About five years ago my wife and I bought a vacation home. It is a nice little house on a beautiful lake in Central Wisconsin. When we decided to start shopping for a home on this lake, I ran some numbers to figure out if buying a property of this type would be worth it in the long run. After all, you get to use it all the time and it should only increase in value over the years. I mean, they’re not making any more lakes right?
Well, five years later I can tell you that I made the wrong decision. While I love the house, here are the reasons why buying a vacation home is not always a good investment.
The price doesn’t always appreciate. When we bought our vacation home, we assumed the price would continue to appreciate over the years. While it’s true that the house is worth more today, that’s because we sunk in a lot of money to fix it up. And during a weak housing market, vacation properties are the worst to sell. When you really need to sell them there are no buyers. Of the 700 plus homes on the lake, over 150 are for sale. During the first half of this year, less than five have sold. Instead of rising in value, our vacation property declined and continues to decline in value.This is the inside of our lakehouse
We assumed DIY would add value. Another assumption that we made was to treat the house as a fixer upper. Almost like a flip this house type of fixxer upper. We figured that by doing a lot of the fixing up, demolition, and remodeling work ourselves, that we would save a lot of money and that we would be rewarded for our work with more equity in the house. While we did save money versus having our contractor do all the work, our theory didn’t hold up. Contractor bills were still very high and the cost we put into the house, because of weak housing prices, has been mostly lost already.
The taxes keep rising. I don’t know if this is happening everywhere in the country or just Wisconsin, but our property taxes have more than doubled since we purchased the vacation home. When we bought it for $30,000 less than the assessed value thinking the taxes would go down. They actually raised the assessed value even higher the year after we bought it. Then, for each building permit we applied for, they raised the value of the home by at least twice the amount of the work we had done. According to the assessors, which are a husband and wife team that are completely incompetent, your home value has nothing to do with “how much you paid for it” or for “what you put into it”. Even the last year, when housing prices fell another 25%, the assessed value and the mill rate continued to climb. In just over four years, our property taxes have doubled. The monly property tax is now about 70% of our mortgage! I don’t know of too many investments that can be profitable when you have costs that rise this fast. Wisconsin property taxes are a joke!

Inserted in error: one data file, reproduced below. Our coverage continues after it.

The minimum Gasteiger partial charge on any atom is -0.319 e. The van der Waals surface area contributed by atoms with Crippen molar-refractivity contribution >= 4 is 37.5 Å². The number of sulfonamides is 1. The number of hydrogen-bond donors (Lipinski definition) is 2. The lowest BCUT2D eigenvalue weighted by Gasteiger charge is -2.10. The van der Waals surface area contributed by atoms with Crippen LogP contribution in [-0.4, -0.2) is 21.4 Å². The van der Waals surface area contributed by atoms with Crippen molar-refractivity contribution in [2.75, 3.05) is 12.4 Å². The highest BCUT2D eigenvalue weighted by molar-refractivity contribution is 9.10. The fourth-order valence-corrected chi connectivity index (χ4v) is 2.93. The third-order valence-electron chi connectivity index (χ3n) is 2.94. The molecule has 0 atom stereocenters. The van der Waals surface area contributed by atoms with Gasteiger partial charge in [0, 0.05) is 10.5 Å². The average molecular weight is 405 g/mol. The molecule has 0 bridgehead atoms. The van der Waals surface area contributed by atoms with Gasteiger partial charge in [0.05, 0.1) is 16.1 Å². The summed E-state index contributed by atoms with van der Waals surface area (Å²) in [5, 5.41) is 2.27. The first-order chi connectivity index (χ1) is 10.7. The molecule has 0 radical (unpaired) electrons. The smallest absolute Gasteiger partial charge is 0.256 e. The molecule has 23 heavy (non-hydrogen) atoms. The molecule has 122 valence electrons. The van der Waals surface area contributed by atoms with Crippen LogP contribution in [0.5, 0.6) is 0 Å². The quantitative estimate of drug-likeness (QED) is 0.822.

The monthly expenses keep rising. Not only did property taxes keep rising, but the cost of energy also shot up. So did the cost of insurance. And the price it costs to pump the holding tank has climbed by a whopping 60%. And when one of the marinas went out of business, the other marina suddenly raised their prices too! These are all expenses we accounted for in our initial decision to buy but they have all climbed by so much that we were just plain wrong.
The small costs can really add up. It’s not just the big utility and insurance bills that cost a lot. It’s all the little things too. Like buying salt for the filtration system. At $6 a bag and a bag a week it can really add up. Other maintenace costs and things like weed killer and cleaning supplies also add up fast. The small costs make up much more of the overall costs than you’d think. Especially when you first buy a vacation home and you need to furnish it.